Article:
In this series, Healthcare Design asks leading healthcare design professionals, firms, and owners to tell us what’s got their attention and share some ideas on the subject.

George Hurley leads DPR Construction’s national healthcare core market (San Jose, Calif.). Here, he shares his thoughts on designing for wellness, the benefits of prefabrication and modularity, and the importance of infection control measures during renovations.

 

  1. Making room for wellness in healthcare facilities

Healthcare is taking tips from offices, hospitality, and retail to build spaces that encourage long-term healthy choices for patients, doctors, staff, and visitors. Wellness is being incorporated in a variety of ways including walking paths, natural lighting, various communal areas, therapeutic art, healthier meal options, and spaces that encourage movement. These changes have been proven to positively impact patients’ and staff’s experience and health. For example, Shriners Hospital for Children Medical Center in Pasadena, Calif., created a healing environment using daylight, interactive screens, and access to outdoor spaces. The idea is healthier buildings mean healthier people.

  1. Be prepared for technology

Imagine being able to monitor glucose levels just by looking at a “tattoo” on a patient's arm or selecting and replacing disease-causing genes. Technology advancements are making these ideas possible today and redefining healthcare delivery in the future. The Health Care Advisory Board’s presentation, “The New Innovation Agenda,” details recent healthcare delivery innovations such as bioelectronics, gene sequencing, gene therapy, artificial intelligence, 3D printer-enabled surgeries, nanoscale sensor technology, and real-time patient data. These advancements can result in shorter patient stays, increased diagnosis accuracy, proactive care, less invasive diagnosis, improved health system efficiency, and cost-effective medical management. Healthcare design and construction must be nimble to these rapid changes in technology and their inevitable effects on healthcare delivery. Early input and collaboration during design can facilitate discussions about technology’s influence on the future of a facility.

  1. Prefabrication and modularization

Healthcare’s increased need for cost control and speed to market is bringing solutions like prefabrication and modularization to the forefront. Recently at Baptist MD Anderson Cancer Center in Jacksonville, Fla., the project team was challenged to design and deliver a 124-foot, 150-ton pedestrian bridge over a critical and highly used roadway. The team collaborated, conceived, and designed this steel structure with safety in mind, then fabricated and erected the bridge in sections that were prefabricated offsite. The bridge was completed with fully finished exterior building components over a roadway during one weekend, minimizing traffic impacts to the local community while saving time and labor costs on the project.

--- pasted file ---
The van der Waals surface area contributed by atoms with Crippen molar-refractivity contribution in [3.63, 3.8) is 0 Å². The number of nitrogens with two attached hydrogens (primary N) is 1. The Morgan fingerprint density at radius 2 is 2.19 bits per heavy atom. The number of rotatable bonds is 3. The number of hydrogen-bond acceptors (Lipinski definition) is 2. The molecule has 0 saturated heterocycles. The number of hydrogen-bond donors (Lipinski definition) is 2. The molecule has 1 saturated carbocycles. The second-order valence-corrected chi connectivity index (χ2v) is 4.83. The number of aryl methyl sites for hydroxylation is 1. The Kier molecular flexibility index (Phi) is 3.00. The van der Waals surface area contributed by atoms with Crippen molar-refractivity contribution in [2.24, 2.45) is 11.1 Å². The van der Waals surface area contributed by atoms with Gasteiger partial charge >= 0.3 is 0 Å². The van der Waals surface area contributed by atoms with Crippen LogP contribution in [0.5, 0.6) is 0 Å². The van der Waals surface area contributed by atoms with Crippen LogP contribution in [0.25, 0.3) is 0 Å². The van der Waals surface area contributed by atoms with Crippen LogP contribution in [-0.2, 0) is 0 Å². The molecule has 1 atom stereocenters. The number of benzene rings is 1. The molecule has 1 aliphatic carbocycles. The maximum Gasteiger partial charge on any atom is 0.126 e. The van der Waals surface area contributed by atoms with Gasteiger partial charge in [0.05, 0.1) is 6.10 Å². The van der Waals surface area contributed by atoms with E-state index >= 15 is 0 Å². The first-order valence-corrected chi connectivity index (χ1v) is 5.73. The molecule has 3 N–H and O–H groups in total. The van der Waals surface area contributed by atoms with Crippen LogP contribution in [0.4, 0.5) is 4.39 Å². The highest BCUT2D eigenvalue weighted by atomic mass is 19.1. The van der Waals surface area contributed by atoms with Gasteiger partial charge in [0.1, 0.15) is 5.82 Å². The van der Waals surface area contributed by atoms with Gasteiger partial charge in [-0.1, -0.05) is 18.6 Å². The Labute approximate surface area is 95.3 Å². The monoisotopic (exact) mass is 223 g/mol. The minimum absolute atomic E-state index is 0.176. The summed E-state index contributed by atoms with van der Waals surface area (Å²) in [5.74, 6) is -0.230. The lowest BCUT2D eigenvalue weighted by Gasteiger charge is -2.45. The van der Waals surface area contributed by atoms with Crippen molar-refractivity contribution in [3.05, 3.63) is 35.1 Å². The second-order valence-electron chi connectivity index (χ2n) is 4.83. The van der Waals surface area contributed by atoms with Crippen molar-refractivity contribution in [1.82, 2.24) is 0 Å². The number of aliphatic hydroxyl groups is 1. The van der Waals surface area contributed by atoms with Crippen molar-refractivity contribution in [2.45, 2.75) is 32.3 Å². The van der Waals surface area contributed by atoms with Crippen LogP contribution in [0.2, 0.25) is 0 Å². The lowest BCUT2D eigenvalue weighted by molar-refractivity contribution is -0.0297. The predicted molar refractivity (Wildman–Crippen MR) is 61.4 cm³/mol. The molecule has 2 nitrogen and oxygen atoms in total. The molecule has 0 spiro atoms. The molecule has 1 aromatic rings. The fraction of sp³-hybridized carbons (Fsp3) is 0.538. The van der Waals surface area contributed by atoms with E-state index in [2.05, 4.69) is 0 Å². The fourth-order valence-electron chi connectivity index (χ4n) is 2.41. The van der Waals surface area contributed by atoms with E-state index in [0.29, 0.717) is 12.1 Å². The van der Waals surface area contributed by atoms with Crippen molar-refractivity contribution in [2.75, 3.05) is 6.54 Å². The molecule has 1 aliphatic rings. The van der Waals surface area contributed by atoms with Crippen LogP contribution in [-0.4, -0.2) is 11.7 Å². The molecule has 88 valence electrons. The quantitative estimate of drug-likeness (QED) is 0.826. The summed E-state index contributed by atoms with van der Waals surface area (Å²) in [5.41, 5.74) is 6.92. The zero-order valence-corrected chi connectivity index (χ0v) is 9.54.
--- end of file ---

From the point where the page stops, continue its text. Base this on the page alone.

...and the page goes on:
1. Attracting a diversity of patients

Today’s patients represent a range of demographics, including baby boomers, Generation X, and millennials, all requiring different healthcare services, such as urgent care, women's health, maternity care, imaging, cancer care, post-acute, and more. More than ever, these patients are empowered to compare the cost of care and the health system’s brand when considering where to seek services or their care provider. Ultimately, consumers want more choices, better value, and increased convenience. Design and construction should focus on the patient as a consumer and the facility’s ability to serve the unique needs of its community. Brand and amenities will attract patients making choices for their health services.

  1. Focus on safety during renovations and remodels

To keep up with patient needs, advancing technology, and aging infrastructure, more organizations are looking to renovations and remodeling. Renovating an existing healthcare facility requires specific technical expertise to adhere to patient, staff, and builder safety according to an Infection Control Risk Assessment. It’s important to frequently review infection control procedures and best practices, such as determining the class of infection control by looking at patient risk groups (office areas versus intensive care units) and the type of construction (non-invasive activities versus major demolition), and implementing mitigation techniques. Healthcare construction in an occupied facility has always required technical knowledge to prevent the spread of harmful pathogens, mold, and other hazardous contagions. With more consumer awareness of this issue and more knowledge about how disease spreads, this is more vital than ever.

If you're interested in contributing a Take 5 blog, email Executive Editor Anne DiNardo at anne.dinardo@emeraldexpo.com to receive the submission requirements.